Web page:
This one has been sitting on my shelf for quite some time, along with a number of other classics, and I just needed something a bit shorter to read before launching into an Obernewtyn Chronicles re-read in preparation for The Red Queen. And it proved to be a really good choice. I was quite impressed with it. I’m always apprehensive reading a ‘classic’ as some of them can be really dry and a pain to read. But I found myself liking the writing style here, and was enjoying reading it.
The story, which was included in both the introduction and the afterward, of how Bradbury came to write Fahrenheit 451 was really interesting. Bradbury had several iterations of the novel, slowly growing in size, and ended up writing most of it in the basement of a library on a 10cent/hour typewriter. And then the story was serialised in, of all places, Playboy magazine. These interesting tidbits outside of the actual story are always nice to find out about.
So the actual story centres around Guy Montag who is a fireman, not in the traditional ‘puts out fires’ fireman, but one who starts fires. And not just any fires, book burning ones. In fact, it is widely said in this world that firemen always started fires, they never put them out. And this captured my attention right away. This dystopian world, where the inhabitants aren’t living in poverty (or as far as we see), they don’t seem to being used in some fight to the death, they’re free to do as they please. Obviously that last point doesn’t include reading, though actually, I think there might be some books that are okay, cause I believe there was mention of a list of books which weren’t allowed. But then I also get the sense that books in general were just completely banned. So not too sure there. Most inhabitants just seem to spend time watching their TV walls. And oh I love these, especially the little thing about the ‘fourth wall’, which made me laugh a little.
But one day Guy meets Clarisse, a girl who is strange in this society, she asks questions, she doesn’t watch the TV, and she wanders around. She opens Guy’s eyes to the world, and starts him on the course to dissidence. Which inevitably is found out, and results in his run for his life. And it’s actually really thrilling, which I honestly don’t think you say too often about the ‘literary’ novels. Come to think of it, beyond dystopia, I’m not sure how to classify the book. Literary dystopia? Science fiction? It feels a little wrong.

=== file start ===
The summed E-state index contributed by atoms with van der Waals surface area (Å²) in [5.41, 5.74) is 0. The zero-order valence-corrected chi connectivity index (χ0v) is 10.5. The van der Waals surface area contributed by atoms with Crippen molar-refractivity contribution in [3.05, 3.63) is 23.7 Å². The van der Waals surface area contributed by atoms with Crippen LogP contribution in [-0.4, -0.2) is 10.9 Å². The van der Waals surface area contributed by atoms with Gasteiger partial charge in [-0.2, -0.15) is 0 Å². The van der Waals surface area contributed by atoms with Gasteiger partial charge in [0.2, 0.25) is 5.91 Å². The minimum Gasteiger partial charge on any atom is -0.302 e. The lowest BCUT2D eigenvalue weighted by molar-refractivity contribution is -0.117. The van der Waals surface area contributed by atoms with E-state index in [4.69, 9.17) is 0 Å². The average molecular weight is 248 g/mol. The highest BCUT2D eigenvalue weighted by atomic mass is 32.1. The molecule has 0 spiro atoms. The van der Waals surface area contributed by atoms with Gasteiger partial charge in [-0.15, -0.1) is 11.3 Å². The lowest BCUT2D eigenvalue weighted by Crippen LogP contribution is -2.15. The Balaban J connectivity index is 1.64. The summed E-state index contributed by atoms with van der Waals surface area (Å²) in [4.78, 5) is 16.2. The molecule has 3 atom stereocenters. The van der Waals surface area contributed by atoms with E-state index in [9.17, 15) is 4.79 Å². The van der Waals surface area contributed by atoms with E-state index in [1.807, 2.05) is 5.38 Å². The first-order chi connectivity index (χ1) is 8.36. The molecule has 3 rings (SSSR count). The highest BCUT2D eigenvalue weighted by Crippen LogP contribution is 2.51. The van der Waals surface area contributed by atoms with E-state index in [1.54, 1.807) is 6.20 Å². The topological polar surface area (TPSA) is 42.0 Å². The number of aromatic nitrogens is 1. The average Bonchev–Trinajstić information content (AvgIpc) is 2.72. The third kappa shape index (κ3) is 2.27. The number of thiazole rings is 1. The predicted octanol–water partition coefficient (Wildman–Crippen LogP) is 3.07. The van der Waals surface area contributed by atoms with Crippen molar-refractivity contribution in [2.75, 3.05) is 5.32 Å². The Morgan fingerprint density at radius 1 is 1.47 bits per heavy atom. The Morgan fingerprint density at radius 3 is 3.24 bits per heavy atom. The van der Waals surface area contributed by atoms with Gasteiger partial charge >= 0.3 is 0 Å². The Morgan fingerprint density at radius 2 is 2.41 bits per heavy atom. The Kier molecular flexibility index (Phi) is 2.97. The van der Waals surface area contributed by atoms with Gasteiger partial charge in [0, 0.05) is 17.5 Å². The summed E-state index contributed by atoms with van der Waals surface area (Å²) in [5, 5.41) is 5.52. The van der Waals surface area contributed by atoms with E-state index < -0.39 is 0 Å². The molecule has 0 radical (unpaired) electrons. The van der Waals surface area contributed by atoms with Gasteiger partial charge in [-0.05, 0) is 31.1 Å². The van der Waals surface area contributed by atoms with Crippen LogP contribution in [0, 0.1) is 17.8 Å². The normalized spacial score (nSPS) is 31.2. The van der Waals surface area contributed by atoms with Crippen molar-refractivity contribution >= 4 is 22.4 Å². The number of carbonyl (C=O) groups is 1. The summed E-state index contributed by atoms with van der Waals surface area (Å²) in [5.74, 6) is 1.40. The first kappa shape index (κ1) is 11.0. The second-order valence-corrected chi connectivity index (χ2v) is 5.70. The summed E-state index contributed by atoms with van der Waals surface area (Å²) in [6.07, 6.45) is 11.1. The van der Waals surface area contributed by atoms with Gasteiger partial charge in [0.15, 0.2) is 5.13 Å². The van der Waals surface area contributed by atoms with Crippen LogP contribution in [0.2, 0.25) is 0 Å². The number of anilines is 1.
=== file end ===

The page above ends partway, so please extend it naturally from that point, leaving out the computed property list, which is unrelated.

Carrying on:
The entire question of how this society is in the place it is, is very interesting. Was it a governmental decision to try and contain the society, and stay in power? Or, as is hinted, was it also about the fact that people just started to get further from books, with movies and TV shows, and new media, which condensed more and more. And this idea is really interesting in for our society. We have an abundance of information and things grabbing for our attention, but very finite time and mental energy. How do we divide our time, and how do we stay in control of where our attention is going, as opposed to letting governments and corporations dictating it? In this world, the TV has an upgrade where you can get the shows to insert your name into the scenes, so it makes it feel like you are part of the show. And they ask you questions, though not quite at the point where your responses make a difference. But this is quite like a video game, or indeed where I think entertainment may lead into the future. Including books, like an enhanced e-book where it becomes a choose your own adventure, with you as the main character. So I think this book is perhaps more timely than ever.
I am now unsurprised why this book, along with Nineteen Eighty-Four, is held up as one of the great works of our time, and prime examples of dystopia. Definitely worth reading, and it’s really easy to read, I managed to finish it in just two days without trying too hard.